After just six months Vanderburgh sold part of Linwood to his son-in-law John Barber James, uncle of the celebrated novelist, Henry James (1843-1916). J.B. James had originally intended to replace the Tillotson house with something more modern to his own taste and had plans drawn up by the noted architect Alexander Jackson Davis. But, the plans never made it off the paper and he and his wife lived happily in the house as it was. Mrs James died in 1846 and he continued to live here for a further ten years until he died ten years later. In 1849 and 1853, J.B. James had sold part of the property to his brother Augustus James who in 1865 eventually sold the mansion with its original 86-acres for $60,000 to Alfred Wild, an insurance businessman from the James' native Albany, New York.

Rupperts & Schalks

Alfred Wild envisioned something far grander than the mansion that existed and set about demolishing the Tillotson place. But, no sooner had he started when his business took a turn for the worse and his grand plans were ground to a halt. He subsequently mortgaged the property but abandoned what was left of the house. Nearly twenty years later in 1883, it was bought for $29,000 by Jacob Ruppert, "a profusely moustachioed Yorkville beer baron". Ruppert's eldest son, Jacob Jr., was the owner of the New York Yankees who signed Babe Ruth and built Yankee Stadium, and it was also under him that the Jacob Ruppert Brewing Company would become the biggest producers of lager beer in the world.

The Rupperts demolished what remained of the old mansion and built the new 22-room Queen Anne-style house as seen in the main image. They also did much to improve the gardens and waterfront, and created a poultry farm. Back then, the New York railroad would stop at Linwood to load up with eggs for hotels in Manhattan, and during the Second World War, for the military too. After Mrs Ruppert died in 1924, she left it to her children. None of them wanted it, but equally they desperately wanted it to remain in the family and so it passed to a grandson, J. Ruppert Schalk (1896-1962). His mother died just three years later but he and his father (who died here in 1950) made their home here.

In 1935, Ruppert Schalk had used his 77-foot yacht "The Linwood" to raise Benedict Arnold's old Revolutionary War gunboat "The Philadelphia," which had been sunk in Lake Champlain in 1775. Ruppert lived at Linwood until his death in 1962. He was unmarried and willed much of his $1.4 million to various friends while he left Linwood (then valued at $103,950) to the Catholic Sister's of Saint Ursula in the Archdiocese of New York.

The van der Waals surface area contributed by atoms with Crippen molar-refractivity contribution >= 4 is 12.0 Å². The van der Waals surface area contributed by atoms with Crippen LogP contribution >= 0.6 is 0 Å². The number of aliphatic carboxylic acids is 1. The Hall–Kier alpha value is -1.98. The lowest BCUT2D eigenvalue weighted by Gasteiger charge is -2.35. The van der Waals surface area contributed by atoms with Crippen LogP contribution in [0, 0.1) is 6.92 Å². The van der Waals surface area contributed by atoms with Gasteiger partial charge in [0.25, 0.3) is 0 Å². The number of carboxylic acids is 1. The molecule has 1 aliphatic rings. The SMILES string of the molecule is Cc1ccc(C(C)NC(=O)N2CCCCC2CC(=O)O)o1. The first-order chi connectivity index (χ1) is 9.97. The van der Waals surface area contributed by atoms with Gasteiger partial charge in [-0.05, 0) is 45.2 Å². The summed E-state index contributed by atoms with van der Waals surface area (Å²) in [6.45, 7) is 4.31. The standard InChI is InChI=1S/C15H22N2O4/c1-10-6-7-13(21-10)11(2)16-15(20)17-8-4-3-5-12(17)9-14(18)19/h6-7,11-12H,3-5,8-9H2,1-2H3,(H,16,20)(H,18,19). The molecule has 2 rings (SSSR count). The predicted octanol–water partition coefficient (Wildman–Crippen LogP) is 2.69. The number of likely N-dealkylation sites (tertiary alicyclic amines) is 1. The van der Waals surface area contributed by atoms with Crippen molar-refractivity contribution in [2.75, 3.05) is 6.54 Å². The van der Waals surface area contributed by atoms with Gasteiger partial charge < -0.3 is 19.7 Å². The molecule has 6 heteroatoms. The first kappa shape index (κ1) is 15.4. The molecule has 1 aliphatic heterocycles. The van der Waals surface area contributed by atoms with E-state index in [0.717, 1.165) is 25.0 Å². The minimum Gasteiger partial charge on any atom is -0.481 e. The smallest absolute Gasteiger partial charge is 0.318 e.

Linwood Spiritual Center

Towards the end of his years Ruppert Schalk had become friendly with the Rev. Robert Saccoman, of Rhinebeck’s Good Shepherd. It was Saccoman who suggested that Schalk leave Linwood to the Sisters of Saint Ursula who were then based in Kingston, Ulster County. Sister Maureen Steeley explained, “Mr. Schalk’s reason for leaving this property to us was because he wanted it to be used for others... Some of our sisters came over from Kingston in 1964 and even in the old mansion we were able to begin some retreats with women. Then, in 1968 we realized that the building wasn’t functional for what we wanted to do so we razed the mansion and on that spot we built the Linwood Spiritual Center". 

In October, 1967, the mansion was purposefully burned in a training exercise involving five fire companies (Hillside, Staatsburg, Rhinebeck, Rhinecliff and West Clinton). The center that replaced Linwood is a plain brick building that continues to be used today.

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Contributed by Mark Meredith on 04/11/2019 and last updated on 06/01/2020.
Main Image Courtesy of New York Heritage Digital Collections; Linwood: Year Book of the Dutchess County Historical Society, Volumes 13-22 (1928), Dutchess County Historical Society; Rhinebeck Historical Society Archives; Rhinebeck (Arcadia Publishing, 2012) by Michael Frazier; William James of Albany, N.Y. (1771-1832) and his descendants, with notes on some collateral lines (1928), by Katherine Bagg Hastings; A Small Boy and Others: A Critical Edition (2011), by Henry James; Avenue on the Beach (June, 2015) The House that Beer Built; Rhinebeck mansion razed in late '60s to build spiritual retreat, by Anthony P. Muzzo for the Poughkeepsie Journal; Schalk Rhinebeck Mansion Burned, Poughkeepsie Journal, October 4, 1967.